Through its permanent collections, exhibits, events, and partnerships, the International Museum of Art & Science (IMAS) in the Rio Grande Valley encourages visitors of all ages to investigate the intersection of art and science. Accessible, inventive, and awe-inspiring learning through a wide range of art and science activities makes the International Museum of Art & Science a must-visit for locals and visitors alike.
The American Alliance of Museums has recognized the International Museum of Art & Science as a Smithsonian Affiliate. With more than 50,000 square feet of display space, IMAS is South Texas’s best art and science museum. Each year, the IMAS galleries showcase a variety of new art and science displays.
The museum encourages creativity and innovation by giving visitors the chance to interact with interactive science displays and view original works of art. More than 2,000 natural history and geology specimens and 4,500 folk art and textile pieces make up the IMAS permanent collection. The museum’s permanent collection features over 1,500 works of art, spanning the 16th century to the present day and showcasing the contributions of artists from all over the world.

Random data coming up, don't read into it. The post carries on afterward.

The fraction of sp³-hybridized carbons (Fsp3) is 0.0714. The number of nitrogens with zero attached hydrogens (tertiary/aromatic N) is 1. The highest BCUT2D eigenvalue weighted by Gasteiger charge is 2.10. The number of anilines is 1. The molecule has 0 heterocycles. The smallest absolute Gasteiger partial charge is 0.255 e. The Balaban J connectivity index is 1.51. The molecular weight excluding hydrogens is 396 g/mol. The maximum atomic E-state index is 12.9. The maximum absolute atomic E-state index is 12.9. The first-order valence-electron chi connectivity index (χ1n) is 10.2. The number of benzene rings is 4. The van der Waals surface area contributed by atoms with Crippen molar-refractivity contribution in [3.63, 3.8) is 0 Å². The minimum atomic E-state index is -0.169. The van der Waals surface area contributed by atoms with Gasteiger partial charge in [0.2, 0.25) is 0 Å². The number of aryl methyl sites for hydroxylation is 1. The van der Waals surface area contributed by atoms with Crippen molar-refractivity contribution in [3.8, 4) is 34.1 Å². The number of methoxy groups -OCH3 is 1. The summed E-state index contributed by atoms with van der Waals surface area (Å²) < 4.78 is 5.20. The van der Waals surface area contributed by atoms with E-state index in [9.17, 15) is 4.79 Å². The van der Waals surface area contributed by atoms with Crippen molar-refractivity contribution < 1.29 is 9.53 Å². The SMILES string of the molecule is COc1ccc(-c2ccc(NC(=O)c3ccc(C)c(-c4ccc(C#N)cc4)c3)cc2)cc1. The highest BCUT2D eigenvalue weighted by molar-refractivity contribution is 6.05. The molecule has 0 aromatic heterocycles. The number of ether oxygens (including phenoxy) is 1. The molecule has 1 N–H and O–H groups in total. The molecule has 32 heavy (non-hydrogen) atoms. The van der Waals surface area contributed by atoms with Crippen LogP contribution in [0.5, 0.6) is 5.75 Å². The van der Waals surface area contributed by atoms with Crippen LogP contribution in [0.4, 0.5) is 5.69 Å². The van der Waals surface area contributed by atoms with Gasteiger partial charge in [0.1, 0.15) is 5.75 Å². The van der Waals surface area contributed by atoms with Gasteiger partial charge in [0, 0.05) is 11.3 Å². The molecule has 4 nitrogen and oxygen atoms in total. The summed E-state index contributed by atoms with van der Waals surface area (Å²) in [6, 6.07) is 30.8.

The McAllen Junior League’s goal in creating the Museum was to enrich the lives of people in the Rio Grande Valley via accessible, informative, and enjoyable arts and science programming.
In June 1967, the Museum received its charter from the state of Texas, and in August of same year, it received its tax-exempt status. The Junior League Museum Board signed a lease for a 5,000 square foot building with the City of McAllen, TX in October 1968. A Board of Trustees was then established, and bylaws were written not long after.
Donations from local businesses, civic groups, and individuals provided the initial funding. In June of 1969, they hired an Executive Director and finished fixing up the building. In October of 1969, the Museum opened its doors to the public following a ceremony of dedication. The Museum relocated to its current location at 1900 Nolana in July 1976, after a new building had been erected and finished as a Bicentennial Project.
The New Millennium Capital Campaign helped fund a 2001 building addition that added three classrooms, an art studio, a cafe, a gift shop, a theater, and an interactive exhibit space called the Children’s Discovery Pavilion, which occupies a total of 17,259 square feet. The Museum unveiled “RioScape: A Children’s Discovery Park” in the same year it finished its “Community Big Build” project, which included incorporating play in an outdoor learning setting reflective of scientific and environmental ideas unique to the Rio Grande River. The Museum’s existing display and visitor space totals more than 50,000 square feet.
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